- If you see any mold on the inside of your drawer, remove it now – before it spreads throughout your entire wardrobe! To do this, use a damp cloth to wipe away any mold that has been left behind by one of the other methods described below (like using vinegar). Then rub in some bleach over the affected area and let it soak for 10 minutes before wiping off any excess bleach with a clean cloth. Let this dry completely and repeat as necessary until you no longer see any moldy areas on your clothing.
- Next up is deodorizing. This is the easiest and most cost-effective solution. To get rid of the smell, mix 1 part Clorox 2 bleach to 5 parts water in a spray bottle and mist your drawers. Alternatively, you can use a disinfecting wipe or spray, but be sure to read the label before using any of these.
- If you’re still having trouble getting rid of the smell, consider hanging your clothes up as soon as they’re dry instead of leaving them in their drawers for days at a time. This will reduce moisture levels and help prevent mold from growing in your drawers. If you don’t have a drying rack, place an old pillowcase over your clothing until it dries completely to absorb excess moisture and prevent mold from forming.
- Lastly – if all else fails – replace your drawers! Not only will this give new life to your wardrobe by storing it more efficiently, but it will also prevent bacteria from growing in your clothes.
Why Does My Clothing Smell After Washing?
Drying a load of laundry can increase the chance of odors being emitted from clothing. When you leave your laundry to dry, bacteria can transfer from the clothes to your hands. The bacteria can also be transferred to your hands by touching other items that are wet, such as doors or doorknobs. Once they land on your hands, they may spread throughout the house and reach other surfaces like countertops and floors. If you’re worried about this happening in your home, it’s wise to hang up all wet garments as soon as possible on a line or drying rack.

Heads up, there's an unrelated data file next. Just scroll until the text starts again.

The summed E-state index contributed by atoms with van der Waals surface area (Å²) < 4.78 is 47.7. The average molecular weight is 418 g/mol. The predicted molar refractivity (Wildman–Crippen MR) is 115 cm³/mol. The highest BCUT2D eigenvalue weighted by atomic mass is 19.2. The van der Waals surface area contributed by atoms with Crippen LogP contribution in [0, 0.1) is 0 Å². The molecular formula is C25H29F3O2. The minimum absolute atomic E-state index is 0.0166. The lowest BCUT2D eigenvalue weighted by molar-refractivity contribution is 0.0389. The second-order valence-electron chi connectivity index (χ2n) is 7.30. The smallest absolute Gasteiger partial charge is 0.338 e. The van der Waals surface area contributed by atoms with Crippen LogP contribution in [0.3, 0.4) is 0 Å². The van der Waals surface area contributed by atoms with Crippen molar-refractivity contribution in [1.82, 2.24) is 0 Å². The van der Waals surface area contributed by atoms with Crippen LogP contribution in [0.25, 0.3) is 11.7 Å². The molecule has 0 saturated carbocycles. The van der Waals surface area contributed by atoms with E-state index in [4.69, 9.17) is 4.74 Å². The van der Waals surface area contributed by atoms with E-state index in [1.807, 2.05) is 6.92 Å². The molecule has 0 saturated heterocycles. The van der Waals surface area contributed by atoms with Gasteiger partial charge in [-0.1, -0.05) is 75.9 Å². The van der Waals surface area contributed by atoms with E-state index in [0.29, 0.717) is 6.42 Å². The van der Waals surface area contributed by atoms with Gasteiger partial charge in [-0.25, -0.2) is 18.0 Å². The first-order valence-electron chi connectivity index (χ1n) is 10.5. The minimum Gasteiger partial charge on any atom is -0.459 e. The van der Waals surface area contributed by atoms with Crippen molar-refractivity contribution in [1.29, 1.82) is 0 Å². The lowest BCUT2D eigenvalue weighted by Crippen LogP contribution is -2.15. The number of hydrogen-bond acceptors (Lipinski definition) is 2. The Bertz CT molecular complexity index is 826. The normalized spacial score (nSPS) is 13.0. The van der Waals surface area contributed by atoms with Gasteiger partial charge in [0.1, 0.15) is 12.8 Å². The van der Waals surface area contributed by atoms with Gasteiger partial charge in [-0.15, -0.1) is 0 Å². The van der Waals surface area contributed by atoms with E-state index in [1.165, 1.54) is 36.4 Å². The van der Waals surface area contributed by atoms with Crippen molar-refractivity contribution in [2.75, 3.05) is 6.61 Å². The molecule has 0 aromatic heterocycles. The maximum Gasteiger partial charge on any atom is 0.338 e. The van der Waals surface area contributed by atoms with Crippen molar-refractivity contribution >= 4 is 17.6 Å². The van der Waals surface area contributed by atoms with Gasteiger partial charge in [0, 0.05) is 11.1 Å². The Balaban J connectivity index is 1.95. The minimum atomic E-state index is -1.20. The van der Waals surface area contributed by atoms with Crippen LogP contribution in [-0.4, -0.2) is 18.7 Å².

2. Odor-Causing Bacteria
There are many odor-causing bacteria that can grow on fabrics, including stink bugs, molds, and mildew spores. These microbes produce volatile sulfur compounds (VSC), which give off unpleasant smells when they die or decompose in air circulation systems like fans and vents. If you don’t clean these bacteria off of your clothes, they may cause a smell on your garments.
3. Sulfur-Based Detergents
Some detergents contain sulfur compounds to help remove dirt and stains. The smell of these chemicals can cause odors in your laundry. The smell of sulfur compounds is particularly strong on cotton, linen, and wool garments, which are naturally prone to the growth of bacteria. To reduce the amount of VSCs emitted by your laundry, use chlorine bleach instead of detergent with sulfur compounds.
4. Bacteria On Clothes
Even if you clean and dry your clothes as recommended above, there’s still a chance that bacteria will linger on your garments after washing. This is because certain bacteria can survive in damp environments for months or even years without causing any harm to humans or the environment. This includes a number of common household pathogens like Staphylococcus aureus (staph), Mycobacterium tuberculosis (TB), and Salmonella enterica serovar Typhimurium (Typhimurium).
When your clothes smell good, you feel good. It’s important to address the root cause of any odor in your closet as soon as you notice it. If it goes untreated, it can lead to more serious issues like bacteria, mold, and mildew growth. Regularly clean your clothing drawers and closet to prevent odors from forming. Be sure to air out your garments when you remove them from the closet and don’t store them in plastic. These steps can help keep your closet smelling fresh and clean.